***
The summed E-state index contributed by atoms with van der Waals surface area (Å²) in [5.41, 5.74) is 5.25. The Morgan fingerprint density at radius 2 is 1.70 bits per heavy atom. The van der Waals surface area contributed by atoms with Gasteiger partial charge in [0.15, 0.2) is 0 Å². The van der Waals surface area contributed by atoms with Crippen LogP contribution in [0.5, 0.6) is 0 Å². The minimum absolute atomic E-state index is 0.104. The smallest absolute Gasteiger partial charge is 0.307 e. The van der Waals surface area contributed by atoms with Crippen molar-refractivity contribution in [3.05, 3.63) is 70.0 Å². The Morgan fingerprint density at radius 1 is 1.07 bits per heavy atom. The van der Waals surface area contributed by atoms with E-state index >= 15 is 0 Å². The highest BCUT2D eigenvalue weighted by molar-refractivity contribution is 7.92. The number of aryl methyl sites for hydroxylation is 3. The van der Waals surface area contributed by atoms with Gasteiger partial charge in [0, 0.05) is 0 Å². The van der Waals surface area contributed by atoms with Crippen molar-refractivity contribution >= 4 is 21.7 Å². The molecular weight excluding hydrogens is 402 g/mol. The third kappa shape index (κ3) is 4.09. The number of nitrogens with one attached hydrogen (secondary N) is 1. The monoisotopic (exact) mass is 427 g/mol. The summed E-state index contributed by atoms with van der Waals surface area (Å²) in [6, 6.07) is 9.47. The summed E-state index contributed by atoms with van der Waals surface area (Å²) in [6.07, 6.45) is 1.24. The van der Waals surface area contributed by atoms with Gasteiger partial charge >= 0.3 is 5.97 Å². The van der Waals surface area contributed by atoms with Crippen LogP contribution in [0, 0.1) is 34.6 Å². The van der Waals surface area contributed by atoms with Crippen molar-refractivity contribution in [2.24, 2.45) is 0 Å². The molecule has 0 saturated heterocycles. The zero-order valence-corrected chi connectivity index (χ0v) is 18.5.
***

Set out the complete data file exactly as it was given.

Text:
The summed E-state index contributed by atoms with van der Waals surface area (Å²) in [5.41, 5.74) is 5.25. The Morgan fingerprint density at radius 2 is 1.70 bits per heavy atom. The van der Waals surface area contributed by atoms with Gasteiger partial charge in [0.15, 0.2) is 0 Å². The van der Waals surface area contributed by atoms with Crippen LogP contribution in [0.5, 0.6) is 0 Å². The minimum absolute atomic E-state index is 0.104. The smallest absolute Gasteiger partial charge is 0.307 e. The van der Waals surface area contributed by atoms with Crippen molar-refractivity contribution in [3.05, 3.63) is 70.0 Å². The Morgan fingerprint density at radius 1 is 1.07 bits per heavy atom. The van der Waals surface area contributed by atoms with E-state index >= 15 is 0 Å². The highest BCUT2D eigenvalue weighted by molar-refractivity contribution is 7.92. The number of aryl methyl sites for hydroxylation is 3. The van der Waals surface area contributed by atoms with Gasteiger partial charge in [0, 0.05) is 0 Å². The van der Waals surface area contributed by atoms with Crippen molar-refractivity contribution >= 4 is 21.7 Å². The molecular weight excluding hydrogens is 402 g/mol. The third kappa shape index (κ3) is 4.09. The number of nitrogens with one attached hydrogen (secondary N) is 1. The monoisotopic (exact) mass is 427 g/mol. The summed E-state index contributed by atoms with van der Waals surface area (Å²) in [6, 6.07) is 9.47. The summed E-state index contributed by atoms with van der Waals surface area (Å²) in [6.07, 6.45) is 1.24. The van der Waals surface area contributed by atoms with Gasteiger partial charge >= 0.3 is 5.97 Å². The van der Waals surface area contributed by atoms with Crippen LogP contribution in [0, 0.1) is 34.6 Å². The van der Waals surface area contributed by atoms with Crippen molar-refractivity contribution in [2.24, 2.45) is 0 Å². The molecule has 0 saturated heterocycles. The zero-order valence-corrected chi connectivity index (χ0v) is 18.5.